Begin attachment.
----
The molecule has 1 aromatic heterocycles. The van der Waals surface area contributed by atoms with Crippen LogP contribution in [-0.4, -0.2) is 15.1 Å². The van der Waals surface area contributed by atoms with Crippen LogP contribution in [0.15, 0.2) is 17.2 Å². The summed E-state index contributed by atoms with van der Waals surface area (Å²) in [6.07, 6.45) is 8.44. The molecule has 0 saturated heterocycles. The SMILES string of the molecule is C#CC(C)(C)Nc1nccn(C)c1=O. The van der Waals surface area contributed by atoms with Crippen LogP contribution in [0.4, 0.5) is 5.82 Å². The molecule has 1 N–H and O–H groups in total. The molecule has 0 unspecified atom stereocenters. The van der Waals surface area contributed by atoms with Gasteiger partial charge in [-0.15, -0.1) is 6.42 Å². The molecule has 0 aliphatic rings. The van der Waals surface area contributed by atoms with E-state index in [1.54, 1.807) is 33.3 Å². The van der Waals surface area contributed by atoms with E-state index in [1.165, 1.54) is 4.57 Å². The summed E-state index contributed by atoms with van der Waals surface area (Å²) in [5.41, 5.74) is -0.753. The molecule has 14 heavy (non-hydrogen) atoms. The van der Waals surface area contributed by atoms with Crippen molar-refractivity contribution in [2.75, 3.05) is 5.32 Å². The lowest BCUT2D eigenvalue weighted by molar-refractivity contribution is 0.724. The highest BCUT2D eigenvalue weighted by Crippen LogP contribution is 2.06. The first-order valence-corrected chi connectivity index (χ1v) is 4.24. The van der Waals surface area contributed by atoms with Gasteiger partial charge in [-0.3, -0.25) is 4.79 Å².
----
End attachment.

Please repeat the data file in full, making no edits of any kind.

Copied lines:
The molecule has 1 aromatic heterocycles. The van der Waals surface area contributed by atoms with Crippen LogP contribution in [-0.4, -0.2) is 15.1 Å². The van der Waals surface area contributed by atoms with Crippen LogP contribution in [0.15, 0.2) is 17.2 Å². The summed E-state index contributed by atoms with van der Waals surface area (Å²) in [6.07, 6.45) is 8.44. The molecule has 0 saturated heterocycles. The SMILES string of the molecule is C#CC(C)(C)Nc1nccn(C)c1=O. The van der Waals surface area contributed by atoms with Crippen LogP contribution in [0.4, 0.5) is 5.82 Å². The molecule has 1 N–H and O–H groups in total. The molecule has 0 unspecified atom stereocenters. The van der Waals surface area contributed by atoms with Gasteiger partial charge in [-0.15, -0.1) is 6.42 Å². The molecule has 0 aliphatic rings. The van der Waals surface area contributed by atoms with E-state index in [1.54, 1.807) is 33.3 Å². The van der Waals surface area contributed by atoms with E-state index in [1.165, 1.54) is 4.57 Å². The summed E-state index contributed by atoms with van der Waals surface area (Å²) in [5.41, 5.74) is -0.753. The molecule has 14 heavy (non-hydrogen) atoms. The van der Waals surface area contributed by atoms with Crippen molar-refractivity contribution in [2.75, 3.05) is 5.32 Å². The lowest BCUT2D eigenvalue weighted by molar-refractivity contribution is 0.724. The highest BCUT2D eigenvalue weighted by Crippen LogP contribution is 2.06. The first-order valence-corrected chi connectivity index (χ1v) is 4.24. The van der Waals surface area contributed by atoms with Gasteiger partial charge in [-0.3, -0.25) is 4.79 Å².